Aristotelian planetarium, Italian ca. 1600
Day Six was a full day of sightseeing! With only two days left, we really needed to narrow down what we still wanted to do and make choices.
First things first – a cappuccino
The day started at the Museo Galileo after hearing about it from Tamar. From the museum’s site: “The Museo Galileo is one of the foremost international institutions in the History of Science, combining a noted museum of scientific instruments and an institute dedicated to the research, documentation and dissemination of the history of science in the broadest senses.” The Medici and Lorraine families of Florence gave a lot of importance to science and the scientists of their era. The museum is a result of their support and collecting.
“Optical Trick” Ludovico Buti, 1593 (Man below, woman reflected above in the mirror)
“Quadrant” Carlo Renaldini, 1667
“Armillary Sphere” Antonio Santucci, 1588-1593
Sundials – The shadow falled on a set of hour lines that showed the time
“Trattato sopra la nuova invenzione della sfera armillare” Antonio Santucci, 1582
Globes made by the Venetian cosmographer Vincenzo Maria Coronelli, originally built for King Louis XIV of France
Another globe made by the Venetian cosmographer Vincenzo Maria Coronelli
“World Map” Murano, 1457-1459
“Bust of Amerigo Vespucci” Giovan Battista Foggini, 17th-18th cent.
“Bust of Galileo Galilei” Carlo Marcellini, 1674-1677
Telescopes made by Galileo in 1610
Right: Galileo’s index finger and thumb of right hand and a tooth; Left: middle finger of Galileo’s right hand
Galileo’s middle finger of his right hand
Evolution of the telescope
Optical trick from the 17th century
“The Writing Hand” Friedrich von Knaus, 1764
The Medical Science Room
Beautiful wooden telescopes
After the Museo Galileo, we headed back to where we had our first lunch – Trattoria da Tito. We needed to have that Bistecca alla Fiorentina one more time and of course share the experience with Grayson, Tamar, and Edward! We paired the meal with another Super-Tuscan wine, of course!
Trattoria da Tito
Koen’s ravioli with meat sauce starter
My pappardelle with wild boar as starter
Edward’s enjoying his pasta, too
The main course: Bistecca alla fiorentina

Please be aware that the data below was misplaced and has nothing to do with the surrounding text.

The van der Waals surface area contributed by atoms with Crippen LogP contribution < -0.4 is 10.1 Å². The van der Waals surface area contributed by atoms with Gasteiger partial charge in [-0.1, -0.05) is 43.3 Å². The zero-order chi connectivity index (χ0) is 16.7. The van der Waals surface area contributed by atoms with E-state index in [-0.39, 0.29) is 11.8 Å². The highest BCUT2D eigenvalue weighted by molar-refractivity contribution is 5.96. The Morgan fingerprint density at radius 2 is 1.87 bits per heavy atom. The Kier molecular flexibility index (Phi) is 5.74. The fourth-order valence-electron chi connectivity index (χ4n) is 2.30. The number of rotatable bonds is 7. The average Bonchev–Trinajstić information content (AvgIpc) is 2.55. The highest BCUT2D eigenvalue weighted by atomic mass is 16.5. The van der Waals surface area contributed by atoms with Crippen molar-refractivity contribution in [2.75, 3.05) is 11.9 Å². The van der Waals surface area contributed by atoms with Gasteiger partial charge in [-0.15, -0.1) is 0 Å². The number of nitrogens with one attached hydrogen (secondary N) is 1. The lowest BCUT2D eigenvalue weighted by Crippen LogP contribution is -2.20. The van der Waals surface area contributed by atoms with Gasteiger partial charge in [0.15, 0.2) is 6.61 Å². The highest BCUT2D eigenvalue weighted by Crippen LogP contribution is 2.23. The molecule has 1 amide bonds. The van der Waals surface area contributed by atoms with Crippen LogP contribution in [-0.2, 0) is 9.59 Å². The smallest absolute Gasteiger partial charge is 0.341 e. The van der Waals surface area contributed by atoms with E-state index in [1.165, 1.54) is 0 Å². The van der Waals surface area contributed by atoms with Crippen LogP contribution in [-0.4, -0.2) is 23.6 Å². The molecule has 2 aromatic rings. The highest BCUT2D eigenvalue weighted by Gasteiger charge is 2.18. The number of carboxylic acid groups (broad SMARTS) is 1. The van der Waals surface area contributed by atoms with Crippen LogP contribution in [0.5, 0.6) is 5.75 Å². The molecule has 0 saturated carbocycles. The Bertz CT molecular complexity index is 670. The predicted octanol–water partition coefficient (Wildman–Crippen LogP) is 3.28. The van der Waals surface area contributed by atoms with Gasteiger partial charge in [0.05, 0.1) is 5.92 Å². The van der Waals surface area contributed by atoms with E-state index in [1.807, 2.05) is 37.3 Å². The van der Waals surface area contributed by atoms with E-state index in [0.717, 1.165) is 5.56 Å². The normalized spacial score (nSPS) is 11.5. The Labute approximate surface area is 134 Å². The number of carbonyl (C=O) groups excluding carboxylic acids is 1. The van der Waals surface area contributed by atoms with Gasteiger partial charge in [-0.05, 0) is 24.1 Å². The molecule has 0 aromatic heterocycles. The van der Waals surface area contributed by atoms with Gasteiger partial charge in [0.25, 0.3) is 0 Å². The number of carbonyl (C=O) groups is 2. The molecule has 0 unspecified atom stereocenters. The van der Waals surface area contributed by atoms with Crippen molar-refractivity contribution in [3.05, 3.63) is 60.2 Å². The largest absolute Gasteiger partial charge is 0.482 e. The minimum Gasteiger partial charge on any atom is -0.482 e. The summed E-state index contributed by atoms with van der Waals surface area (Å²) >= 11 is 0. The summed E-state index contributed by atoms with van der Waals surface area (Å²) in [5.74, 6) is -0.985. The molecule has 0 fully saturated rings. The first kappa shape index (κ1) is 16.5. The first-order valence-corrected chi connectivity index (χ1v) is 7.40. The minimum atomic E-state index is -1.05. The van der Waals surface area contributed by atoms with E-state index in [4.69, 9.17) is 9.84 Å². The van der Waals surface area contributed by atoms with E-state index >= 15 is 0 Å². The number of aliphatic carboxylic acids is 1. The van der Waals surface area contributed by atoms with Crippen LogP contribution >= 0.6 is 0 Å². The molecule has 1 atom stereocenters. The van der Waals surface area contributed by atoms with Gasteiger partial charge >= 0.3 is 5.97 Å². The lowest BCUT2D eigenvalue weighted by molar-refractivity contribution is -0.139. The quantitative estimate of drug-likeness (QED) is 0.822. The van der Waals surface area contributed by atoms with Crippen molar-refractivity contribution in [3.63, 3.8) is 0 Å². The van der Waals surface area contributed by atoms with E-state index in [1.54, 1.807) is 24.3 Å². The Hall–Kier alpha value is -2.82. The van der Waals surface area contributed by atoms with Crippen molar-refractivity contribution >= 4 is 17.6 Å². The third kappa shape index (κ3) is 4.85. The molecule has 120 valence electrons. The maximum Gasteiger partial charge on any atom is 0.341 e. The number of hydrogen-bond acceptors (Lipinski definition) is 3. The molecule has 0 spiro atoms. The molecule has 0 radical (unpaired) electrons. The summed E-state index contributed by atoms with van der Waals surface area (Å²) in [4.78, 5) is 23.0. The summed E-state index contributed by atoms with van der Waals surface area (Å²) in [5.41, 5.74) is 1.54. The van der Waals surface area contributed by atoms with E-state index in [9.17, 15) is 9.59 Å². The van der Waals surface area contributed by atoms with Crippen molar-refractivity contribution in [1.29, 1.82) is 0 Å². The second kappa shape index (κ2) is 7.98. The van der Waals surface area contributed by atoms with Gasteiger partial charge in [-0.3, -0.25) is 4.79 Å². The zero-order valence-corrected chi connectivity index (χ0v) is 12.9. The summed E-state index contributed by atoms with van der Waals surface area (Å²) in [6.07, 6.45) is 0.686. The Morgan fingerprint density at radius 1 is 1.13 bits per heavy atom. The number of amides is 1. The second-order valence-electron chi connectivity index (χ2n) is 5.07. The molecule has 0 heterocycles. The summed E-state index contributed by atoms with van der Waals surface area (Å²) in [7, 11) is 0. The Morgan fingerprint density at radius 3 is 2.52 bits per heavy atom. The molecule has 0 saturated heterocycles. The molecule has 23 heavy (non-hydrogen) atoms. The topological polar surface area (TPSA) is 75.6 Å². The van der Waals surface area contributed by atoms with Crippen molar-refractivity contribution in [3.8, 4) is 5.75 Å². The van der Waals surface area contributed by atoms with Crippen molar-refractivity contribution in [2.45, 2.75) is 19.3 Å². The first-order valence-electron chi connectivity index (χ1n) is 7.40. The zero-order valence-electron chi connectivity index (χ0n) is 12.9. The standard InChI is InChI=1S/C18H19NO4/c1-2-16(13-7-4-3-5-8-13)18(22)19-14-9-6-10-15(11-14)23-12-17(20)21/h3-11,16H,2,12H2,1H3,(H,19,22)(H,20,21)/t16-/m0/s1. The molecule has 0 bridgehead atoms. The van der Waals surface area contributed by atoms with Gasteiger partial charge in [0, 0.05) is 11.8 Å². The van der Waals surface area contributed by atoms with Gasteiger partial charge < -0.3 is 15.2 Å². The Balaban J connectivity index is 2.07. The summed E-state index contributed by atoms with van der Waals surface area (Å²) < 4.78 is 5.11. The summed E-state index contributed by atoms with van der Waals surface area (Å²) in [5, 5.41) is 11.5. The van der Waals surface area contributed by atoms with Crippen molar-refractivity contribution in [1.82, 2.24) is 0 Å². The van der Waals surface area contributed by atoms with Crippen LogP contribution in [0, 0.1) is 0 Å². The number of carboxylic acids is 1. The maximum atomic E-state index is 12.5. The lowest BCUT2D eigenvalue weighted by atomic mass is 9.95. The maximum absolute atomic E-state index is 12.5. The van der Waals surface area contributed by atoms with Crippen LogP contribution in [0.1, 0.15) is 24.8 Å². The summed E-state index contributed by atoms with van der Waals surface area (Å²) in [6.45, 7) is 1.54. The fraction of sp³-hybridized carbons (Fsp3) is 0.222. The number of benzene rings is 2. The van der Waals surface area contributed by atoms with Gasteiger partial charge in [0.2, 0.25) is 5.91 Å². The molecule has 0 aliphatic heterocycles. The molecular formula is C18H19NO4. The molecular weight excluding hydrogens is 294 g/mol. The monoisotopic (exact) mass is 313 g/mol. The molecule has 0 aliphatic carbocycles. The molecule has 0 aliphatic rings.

My plate: Steak with a bit of the house seasoning, potatoes, and porcini mushrooms!
Ending our huge lunch with a glass of homemade limoncello – and the owner gave Koen and me a bottle to take home!
Keeping Edward entertained
Trying to get Edward to sit still for a photo
Edward with his favorite aunt and uncle
Now time for dessert. We all did a bit of research about where we can find the best gelato in Florence and we still needed to try Gelateria dei Neri. I think Edward also started developing a taste for a gelato…even though he was only allowed a few bites!
Ready for dessert!
So many flavors to chose from!
My caramel and vanilla gelato
Oops – Grayson and Tamar got mad at us for feeding Edward gelato
Didn’t want to give back the little spoon
Keeping Edward entertained
We went for a little walk while the others finished their gelato
Still holding on to the little spoon
Edward with the ladies
We all had our lists of things still to do, so at this point we split again. Koen and I headed to the Basilica di Santa Croce, also known as the Temple of the Italian Glories because Michelangelo, Galileo, and Machiavelli, amongst others, are buried there.
Piazza Santa Croce
Basilica of Santa Croce
Michelangelo’s tomb (in the middle)
One of the cloisters of the Basilica
View inside the cloister
Details in the walkway
Afterwards, we still had a little bit of time and headed to the Gucci Museo for a bit of Florentine fashion history – no photos allowed inside!
The Gucci Museo – this photo is actually from the next day, because it was too dark for a good photo that night!